An Opportunity: Embracing Menopause
If you are interested in making the most of your experience of perimenopause, menopause or even post-menopause, I have a happy announcement. Ana Davis, author, yoga teacher and trainer, and I will be leading a workshop called ‘Embracing Menopause’ at the Yoga Shed on March 17th. And, I’d love for you to join us. To register, email me at: firstname.lastname@example.org
Sunday March 17th 2019 10am – 1pm
Ana and I will lead a discussion about the benefits of embracing rather than resisting the process of menopause and making our peace with this tumultuous life-change. We will explain what’s happening in our bodies as we move into the ‘wise woman’ phase, including an all-important understanding of ‘perimenopause’, and how to support ourselves with the tools of yoga.
Eve will guide you through a therapeutic Supported Inversions practice especially designed for menopause. The practice will finish with a deep relaxation to leave you feeling refreshed and inspired.
Any bookshop, whether online or bricks and mortar, can order copies of Teach Yourself Yoga. Just ask and quote ISBN: 978-0-6487945-0-9.
Please send me feedback about the book. I’d love to hear about any errors or problems with eBooks on various devices. And please review the book wherever you get it. Reviews will help more people discover the book.
The Previous 3 Posts
Are you good at vision planning?
I think that I’m pretty good at planning for the future. Perhaps planning is an inherited trait. Either you are or you aren’t. There are those of us who plan from when we open our eyes in the morning to when we close them at night. (It’s possible that planning is going on even in our dreams.)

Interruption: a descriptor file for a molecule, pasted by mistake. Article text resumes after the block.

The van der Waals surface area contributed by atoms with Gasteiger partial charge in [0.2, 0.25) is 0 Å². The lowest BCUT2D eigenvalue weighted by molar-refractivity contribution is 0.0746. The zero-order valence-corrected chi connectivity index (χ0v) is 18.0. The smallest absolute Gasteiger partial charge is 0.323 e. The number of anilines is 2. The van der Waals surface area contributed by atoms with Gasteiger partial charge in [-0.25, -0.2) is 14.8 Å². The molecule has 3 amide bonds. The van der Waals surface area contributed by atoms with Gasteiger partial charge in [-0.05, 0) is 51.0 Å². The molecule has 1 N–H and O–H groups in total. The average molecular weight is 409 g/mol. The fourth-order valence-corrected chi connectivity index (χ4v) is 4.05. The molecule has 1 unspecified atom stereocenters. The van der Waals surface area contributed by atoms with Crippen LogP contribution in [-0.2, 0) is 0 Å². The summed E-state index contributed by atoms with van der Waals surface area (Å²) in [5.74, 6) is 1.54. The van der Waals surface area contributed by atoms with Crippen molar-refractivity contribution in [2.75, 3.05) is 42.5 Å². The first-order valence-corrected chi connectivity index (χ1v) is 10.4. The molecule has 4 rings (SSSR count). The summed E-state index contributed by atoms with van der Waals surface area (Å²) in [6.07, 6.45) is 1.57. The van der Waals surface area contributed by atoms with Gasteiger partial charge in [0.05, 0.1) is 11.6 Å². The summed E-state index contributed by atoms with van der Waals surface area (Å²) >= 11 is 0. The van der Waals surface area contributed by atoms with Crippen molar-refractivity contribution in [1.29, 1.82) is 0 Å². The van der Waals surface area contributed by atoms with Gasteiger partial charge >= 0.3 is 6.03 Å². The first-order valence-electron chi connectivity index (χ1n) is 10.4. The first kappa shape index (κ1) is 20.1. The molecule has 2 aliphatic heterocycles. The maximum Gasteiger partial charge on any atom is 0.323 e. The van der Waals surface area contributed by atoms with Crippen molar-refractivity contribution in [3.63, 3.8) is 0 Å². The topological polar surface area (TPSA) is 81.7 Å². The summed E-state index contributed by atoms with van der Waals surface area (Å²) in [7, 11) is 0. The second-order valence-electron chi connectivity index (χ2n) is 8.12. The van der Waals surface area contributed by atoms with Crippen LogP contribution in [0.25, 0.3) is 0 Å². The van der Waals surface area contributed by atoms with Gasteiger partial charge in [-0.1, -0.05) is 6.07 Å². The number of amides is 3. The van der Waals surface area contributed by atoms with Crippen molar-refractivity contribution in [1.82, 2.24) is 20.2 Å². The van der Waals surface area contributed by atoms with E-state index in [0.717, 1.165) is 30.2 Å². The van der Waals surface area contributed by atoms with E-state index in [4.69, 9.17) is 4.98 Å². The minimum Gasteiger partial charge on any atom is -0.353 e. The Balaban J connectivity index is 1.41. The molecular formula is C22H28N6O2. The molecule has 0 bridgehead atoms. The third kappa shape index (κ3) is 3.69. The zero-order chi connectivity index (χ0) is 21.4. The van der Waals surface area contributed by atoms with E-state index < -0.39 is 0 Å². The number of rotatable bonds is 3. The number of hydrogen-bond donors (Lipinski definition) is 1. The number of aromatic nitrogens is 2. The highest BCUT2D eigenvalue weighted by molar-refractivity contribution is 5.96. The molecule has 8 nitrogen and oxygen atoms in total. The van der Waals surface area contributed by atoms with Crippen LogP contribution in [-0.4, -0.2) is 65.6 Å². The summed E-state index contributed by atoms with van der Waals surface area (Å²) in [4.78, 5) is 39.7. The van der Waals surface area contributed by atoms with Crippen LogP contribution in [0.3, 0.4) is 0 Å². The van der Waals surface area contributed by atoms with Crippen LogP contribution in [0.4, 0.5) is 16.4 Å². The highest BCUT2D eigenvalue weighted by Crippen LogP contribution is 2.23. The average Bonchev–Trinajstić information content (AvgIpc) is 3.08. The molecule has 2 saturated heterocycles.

For me, the bad thing about planning is when I overdo it. It can squeeze the life out of any spontaneity and fun.
The good thing is that planning can lead to getting what you want. […]
One of the things I love about playing tennis is the way I so frequently catch myself in the act of negative talking or thinking. Each ‘I’m so stupid’, or ‘How could I have missed that shot?’, or ‘Another double fault, #$@&%*!’ is an opportunity for rebooting the network. An opportunity to wake-up to the present moment. Without static, without the interference of derogatory dialogue.
Regarding yoga practice, when the temperature is hot in the extreme, do you go to ground? I’ve learned that you don’t necessarily need to skip your yoga practice. Just do cool yoga.
In Australia now, we are experiencing a summer where the atmosphere is heavy with humidity and heat. It’s not as humid here in NSW as it is in the buildup to ‘The Wet’ of our tropical north. […]
I know, I know. Yoga teachers all want to teach remotely. I’ve been no exception. Here are some video and audio productions that I’ve made. Not many – it’s something that I alway mean to get around to.
No, I’m not selling yoga mats or clothing. I don’t even have a t-shirt… yet. But from time to time I find myself with something that someone may want. Have a look, I’m never sure what you’ll find.